Monday 16 September 2019
News ID: 70341
Publish Date: 11 September 2019 - 20:43
EDINBURGH (AFP) -- British Prime Minister Boris Johnson suffered a fresh blow Wednesday when a Scottish court ruled that his controversial decision to suspend parliament in the run-up to Brexit was unlawful.
The government immediately appealed, with the case set to be heard in the Supreme Court next Tuesday, and parliament set to remain shut in the meantime.
Johnson says the decision to suspend -- or prorogue -- parliament until October 14 is a routine move allowing his government to launch a new legislative agenda.
But critics accuse him of trying to silence parliamentary opposition to his threat to leave the European Union on October 31 even if he has failed to agree divorce terms with Brussels.
If Johnson fails to secure a deal he insists the country will leave anyway, to the outrage of many MPs who believe a "no deal" exit would bring huge disruption.
After the legal ruling, the opposition Labour party demanded that Johnson urgently recall parliament, which was suspended for five weeks on Tuesday.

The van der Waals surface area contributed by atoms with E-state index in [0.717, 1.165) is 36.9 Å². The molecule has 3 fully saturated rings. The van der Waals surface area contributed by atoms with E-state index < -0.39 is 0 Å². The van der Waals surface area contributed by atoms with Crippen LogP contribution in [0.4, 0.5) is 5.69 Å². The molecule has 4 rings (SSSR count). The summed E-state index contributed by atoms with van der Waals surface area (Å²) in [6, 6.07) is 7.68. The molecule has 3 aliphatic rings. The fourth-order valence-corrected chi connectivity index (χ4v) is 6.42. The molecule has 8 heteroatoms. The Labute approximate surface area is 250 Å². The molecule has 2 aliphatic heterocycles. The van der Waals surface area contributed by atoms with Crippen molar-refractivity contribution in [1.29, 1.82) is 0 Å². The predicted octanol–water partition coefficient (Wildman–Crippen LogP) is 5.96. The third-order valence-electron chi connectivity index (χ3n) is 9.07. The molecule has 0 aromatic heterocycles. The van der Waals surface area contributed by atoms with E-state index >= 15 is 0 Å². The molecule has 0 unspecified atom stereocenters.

However, a government source told AFP that "nothing is changing" until the case was concluded.
The case, brought by 78 British lawmakers, was rejected by a Scottish lower court last week but was overturned Wednesday by the Inner House, Scotland's supreme  civil court.
It found that Johnson's advice to Queen Elizabeth II to prorogue parliament "was unlawful because it had the purpose of stymying parliament", a summary judgment said.
A British government spokesman said: "We are disappointed by today's decision, and will appeal to the UK Supreme Court.
"The UK government needs to bring forward a strong domestic legislative agenda. Proroguing parliament is the legal and necessary way of delivering this."
He noted a separate legal challenge to prorogation brought at the High Court in London last week had failed.
Labour's Brexit spokesman Keir Starmer welcomed the ruling, saying: "No one in their right mind believed Boris Johnson's reason for shutting down parliament.
"I urge the prime minister to immediately recall parliament so we can debate this judgment and decide what happens next."
Scotland's first minister, Scottish National Party (SNP) leader Nicola Sturgeon, echoed his call.
"The immediate political implications are clear... parliament must be recalled immediately to allow the essential work of scrutiny to continue," she tweeted.



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